• Difficulty with balance and vertigo.
Here are some Stroke Myths and facts:
    • Myth
    • Stroke cannot be prevented.
    • There is no treatment for stroke.
    • Stroke only affects the elderly.
    • Stroke recovery only happens for the first few months after a stroke.
    • Strokes are not hereditary.
    • Fact
    • Up to 80 percent of strokes are preventable.
    • At any sign of stroke call Emergency services, treatment may be available.
    • Stroke can happen to anyone at any time.
    • Stroke recovery is a lifelong process.
    • Family history of stroke increases your chance for stroke.
Prevent stroke attacks:

You can fight stroke on many fronts. Here are a few changes in your daily lifestyle to help prevent strokes:

  • Know and control your blood pressure.
  • Don’t smoke; stop if you do.
  • Lose weight if needed.
  • Become more active.
  • Identify and manage atrial fibrillation.
  • Be aggressive about treating a transient ischemic attack (TIA, or mini-stroke).
  • Treat circulatory problems like peripheral artery disease, sickle cell disease, or severe anemia.
  • Know and control your blood sugar and cholesterol.
  • If you drink alcohol, do so in moderation.
  • Adopt a healthy diet low in sodium and rich in potassium.
  • Know the warning signs of stroke and respond immediately.

Is someone around you having a stroke attack? Call our Emergency department on 91-22-3091-9191. Act fast and contact our Stroke clinic immediately. Please find below link for more details:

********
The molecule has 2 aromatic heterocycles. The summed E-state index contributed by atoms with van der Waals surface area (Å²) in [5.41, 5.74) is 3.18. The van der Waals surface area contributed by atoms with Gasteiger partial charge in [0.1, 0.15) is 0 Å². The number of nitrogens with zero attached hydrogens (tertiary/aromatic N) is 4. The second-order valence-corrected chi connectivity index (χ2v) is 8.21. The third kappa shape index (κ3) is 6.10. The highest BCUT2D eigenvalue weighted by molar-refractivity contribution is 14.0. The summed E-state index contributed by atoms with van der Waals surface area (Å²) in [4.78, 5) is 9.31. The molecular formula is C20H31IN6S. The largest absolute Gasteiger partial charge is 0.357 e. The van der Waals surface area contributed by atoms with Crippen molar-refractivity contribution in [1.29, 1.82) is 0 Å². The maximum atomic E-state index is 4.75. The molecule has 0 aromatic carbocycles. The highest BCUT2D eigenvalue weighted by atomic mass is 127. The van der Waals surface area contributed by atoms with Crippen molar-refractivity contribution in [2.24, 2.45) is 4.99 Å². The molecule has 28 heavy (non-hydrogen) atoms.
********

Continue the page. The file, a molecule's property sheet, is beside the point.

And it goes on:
Breast Cancer – Being Aware Helps.

Friday, October 26th, 2018

Breast cancer is spreading and increasing its presence day by day. It is becoming more and more important for women to be aware about breast cancer. Breast cancer symptoms vary widely — from lumps to swelling to skin changes — and many breast cancers have no obvious symptoms at all.

A recent study published by the World Health Organisation (WHO) declares that breast cancer is the most common cancer in India. It has outranked all other cancers with about 1.6 lakh new breast cancers detected every year. Sadly, breast cancer also ranks first in deaths due to all cancers. One in 25 women are at risk of developing breast cancer in India, only one out of two breast cancer patients make it beyond 5 years after treatment.

Breast cancer symptoms to watch for:
  • swelling of all or part of the breast.
  • skin irritation or dimpling.
  • breast pain.
  • nipple pain or the nipple turning inward.
  • redness, scaliness, or thickening of the nipple or breast skin.
  • a nipple discharge other than breast milk.